|Don’t Blame Brad Stevens for Celtics’ Late-Game Woes||Not So Fast: Cespedes to Play CF or RF?||Patriots vs Packers Provides Possible Super Bowl Preview||Fantasy Football Start ‘Em, Sit ‘Em: Week 13|
The Boston Celtics and Philadelphia 76ers are no strangers to each other. Along with sharing the same division and the rivalry that goes along with it, the Celtics and Sixers have had stretches in history where the two have had to battle each other in the playoffs for Eastern Conference supremacy year after year.
Whether it was the Wilt Chamberlin-Bill Russell era, the Larry Bird-Julius Erving era or the early part of this century when the up-and-coming Celtics, led by youngster Paul Pierce, were destined to meet Allen Iverson’s Sixers in the playoffs, the Celtics and Sixers have fought in some memorable series.
If history is any precedent, than the upcoming Celtics-Sixers matchup in the Conference Semifinal round of the 2012 NBA Playoffs looks to be a contested one.
Allen was relatively quiet in the four games he played for the Celtics in their series with the Atlanta Hawks. The bone spurs in Allen’s ankle obviously hindered his performance, as he shot just 6-for-18 from 3-point range and just 60 percent from the free-throw line.
With the Celtics’ offense struggling and the long and staunch Sixers defense awaiting them, Allen’s ability to connect from deep could be the difference between a short series and a lengthy grueling one.
Iguodala is the heart and soul of the Sixers defense (like a Kevin Garnett lite), so it is only fitting that he draws Pierce in this series. The Celtics’ Captain is having as good a year as he’s ever had, and for the Sixers to have a chance, he has to be stopped by Iguodala.
Iguodala rarely puts his team on his back offensively, but when he does- look out. In Game 6 against the Bulls, Iguodala exploded for 20 points and scored the game-winning free throws on an aggressive full court drive. Iguodala’s aggressiveness on offense in Round 1 made the difference for the Sixers. Can he do it in Round 2?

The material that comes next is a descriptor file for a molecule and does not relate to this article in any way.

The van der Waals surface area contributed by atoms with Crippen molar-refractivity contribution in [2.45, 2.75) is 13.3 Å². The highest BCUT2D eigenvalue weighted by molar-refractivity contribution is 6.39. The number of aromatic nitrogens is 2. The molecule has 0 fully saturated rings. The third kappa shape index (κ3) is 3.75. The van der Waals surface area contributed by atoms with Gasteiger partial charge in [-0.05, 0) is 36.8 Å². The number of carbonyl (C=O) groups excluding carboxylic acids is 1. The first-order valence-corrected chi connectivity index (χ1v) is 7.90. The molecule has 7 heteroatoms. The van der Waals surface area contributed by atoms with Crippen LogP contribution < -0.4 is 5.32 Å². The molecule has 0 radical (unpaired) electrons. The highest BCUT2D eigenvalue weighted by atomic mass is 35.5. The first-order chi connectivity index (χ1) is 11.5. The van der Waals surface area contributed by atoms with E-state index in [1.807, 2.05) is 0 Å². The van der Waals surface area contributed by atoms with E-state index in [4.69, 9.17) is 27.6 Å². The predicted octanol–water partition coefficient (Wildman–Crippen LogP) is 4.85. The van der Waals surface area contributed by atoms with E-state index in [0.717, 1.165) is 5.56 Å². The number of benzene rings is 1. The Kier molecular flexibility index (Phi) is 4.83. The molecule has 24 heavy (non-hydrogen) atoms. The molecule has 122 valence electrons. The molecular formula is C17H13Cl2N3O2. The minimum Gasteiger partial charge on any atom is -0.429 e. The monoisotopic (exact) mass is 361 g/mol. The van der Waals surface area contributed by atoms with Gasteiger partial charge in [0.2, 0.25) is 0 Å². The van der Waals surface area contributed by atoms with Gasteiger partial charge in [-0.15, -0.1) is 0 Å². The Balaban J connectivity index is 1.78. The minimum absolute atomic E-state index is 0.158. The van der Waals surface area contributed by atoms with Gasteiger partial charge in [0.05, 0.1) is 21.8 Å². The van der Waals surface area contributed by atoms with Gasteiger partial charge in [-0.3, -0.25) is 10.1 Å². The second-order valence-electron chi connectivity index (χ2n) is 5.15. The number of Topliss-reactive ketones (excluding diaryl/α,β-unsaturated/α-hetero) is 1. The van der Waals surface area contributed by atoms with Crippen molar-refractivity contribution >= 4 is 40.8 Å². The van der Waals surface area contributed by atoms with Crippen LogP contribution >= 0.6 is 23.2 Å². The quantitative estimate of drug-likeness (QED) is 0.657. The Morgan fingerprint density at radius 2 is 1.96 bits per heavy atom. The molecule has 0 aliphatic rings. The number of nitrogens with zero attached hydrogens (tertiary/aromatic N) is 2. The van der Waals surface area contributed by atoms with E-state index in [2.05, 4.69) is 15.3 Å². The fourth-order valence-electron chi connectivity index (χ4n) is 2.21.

If there is a current NBA player for Brandon Bass to shape his game after, it’s Elton Brand. Both are undersized and have an unmatched knack for knocking down 18-footers. Bass’s post game and rebounding ability are miles away from Brand’s and that’s what he can learn from the veteran.
Bass struggled against the quicker, more athletic front line of Atlanta, but with the slower, more stationery Brand matched up against him now, Bass has to be on the attack. The Celtics desperately need Bass to rebound better and there’s no better place to start than with boxing out Brand.
The Sixers scored less than 80 points in three of their six games against Chicago and barely shot 40 percent on the series. The Celtics allowed just 82 points a game against a Hawks team that averaged 97 on the season. I wouldn’t be surprised if the Celtics won a game in this series by holding the Sixers to 60 points. Basically, the first team to 80 wins.
The stats suggest the Celtics should win this series easily, but they won’t. Pierce, Allen and Avery Bradley are all playing with injuries that would take a full week of rest to heal if it were the regular season. Compounded with health is the Celtics’ collective penchant for falling asleep for long stretches of games. If they do this frequently, the Sixers will make them pay.
If Rajon Rondo controls the pace and the ball consistently and if Garnett can stop the bleeding on the glass, this series could be easy.
What’s really going to win this series, though? Home court.